The Greenwashing Police
One year ago, the Competition Bureau—the independent law enforcement agency that’s charged with keeping the Canadian marketplace fair and honest—published new guidelines to help companies better understand how to make accurate green claims about their products and services. These guidelines arrived not a moment too soon (some would argue not soon enough) considering the growth in the sector and the challenges it continues to face.
Companies were given one year to adjust to the guidelines, which discuss commonly used claims including “recyclable” and “biodegradable,” among others. Then in June 2009, the Competition Bureau started enforcing them, taking action against a number of hot tub and spa retailers for misleading consumers into believing their products were Energy Star-qualified. So can consumers—who polls show are increasingly skeptical of green claims—relax now that the agency has their back?
The availability of “green” products is exploding as consumers demand new ways to shrink the size of their ecological footprint. And beyond consumers, a recent study by TerraChoice Environmental Marketing found that almost 70 percent of North American companies have increased their green purchasing over the past year.
But as more and more green products hit stores, skepticism surrounding green claims and complaints about greenwashing are also on the rise. A 2008 Environics poll, for example, showed that 75 percent of Canadians believe that only some or few of the claims about green products are true. And TerraChoice’s “Seven Sins of Greenwashing” report found that 98 percent of more than 2,000 green product claims misled consumers in some way. Combine the problems of consumer doubt and producer negligence and we’ve got a pretty toxic mix—in a sector that’s striving to be anything but.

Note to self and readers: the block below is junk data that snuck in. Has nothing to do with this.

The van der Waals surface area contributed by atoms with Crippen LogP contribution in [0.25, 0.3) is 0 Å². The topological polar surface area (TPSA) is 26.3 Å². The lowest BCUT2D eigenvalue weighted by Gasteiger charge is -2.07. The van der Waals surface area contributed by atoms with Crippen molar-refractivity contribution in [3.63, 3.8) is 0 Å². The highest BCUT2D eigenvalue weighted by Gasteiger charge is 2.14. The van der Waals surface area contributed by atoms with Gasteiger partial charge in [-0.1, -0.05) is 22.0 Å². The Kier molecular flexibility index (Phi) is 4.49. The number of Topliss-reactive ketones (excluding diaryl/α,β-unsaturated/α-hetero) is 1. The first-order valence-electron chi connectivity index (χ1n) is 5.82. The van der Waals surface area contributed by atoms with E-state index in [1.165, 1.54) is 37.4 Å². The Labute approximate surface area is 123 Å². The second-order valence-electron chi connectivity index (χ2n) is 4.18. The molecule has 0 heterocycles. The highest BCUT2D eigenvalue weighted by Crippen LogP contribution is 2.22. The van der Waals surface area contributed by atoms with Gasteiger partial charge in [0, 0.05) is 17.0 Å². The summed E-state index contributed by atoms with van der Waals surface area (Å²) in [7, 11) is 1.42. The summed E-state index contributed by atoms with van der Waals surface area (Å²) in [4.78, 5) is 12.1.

This is where the new Competition Bureau environmental labeling standard—Environmental Claims: A Guide for Industry and Advertisers—comes in. Scott McDougall, the president of TerraChoice, says that the new guidelines are “pretty darn good… [But,] what really would make a difference would be meaningful enforcement.” That enforcement, he adds, also needs to be directed at the right targets. “Most consumers, when they think of greener products, are thinking about much more immediate and personal issues such as toxicity, organics and their personal environmental footprint. Enforcement in these areas would be truly meaningful for Canadians.”
A boost to consumer confidence?
Now that the Competition Bureau has flexed its muscle, can we expect a transformation in the marketplace? The Competition Bureau’s acting assistant deputy commissioner, Larry Bryenton, repeatedly qualified the agency’s work in terms of “limited resources,” which raises the question of whether Canada’s consumer watchdog has the resources it needs to do its job properly.
Beatrice Olivastri, the CEO of Friends of the Earth Canada, says she would not “be surprised if the delivery of this program is highly constrained due to lack of resources. The current government is underwhelming in terms of its commitment to resources for environmental concerns.”
McDougall and Olivastri say one thing is for sure: With a marketplace awash in product claims that can’t be trusted, Canada requires green marketing guidelines with teeth. That just might save the green sector from itself.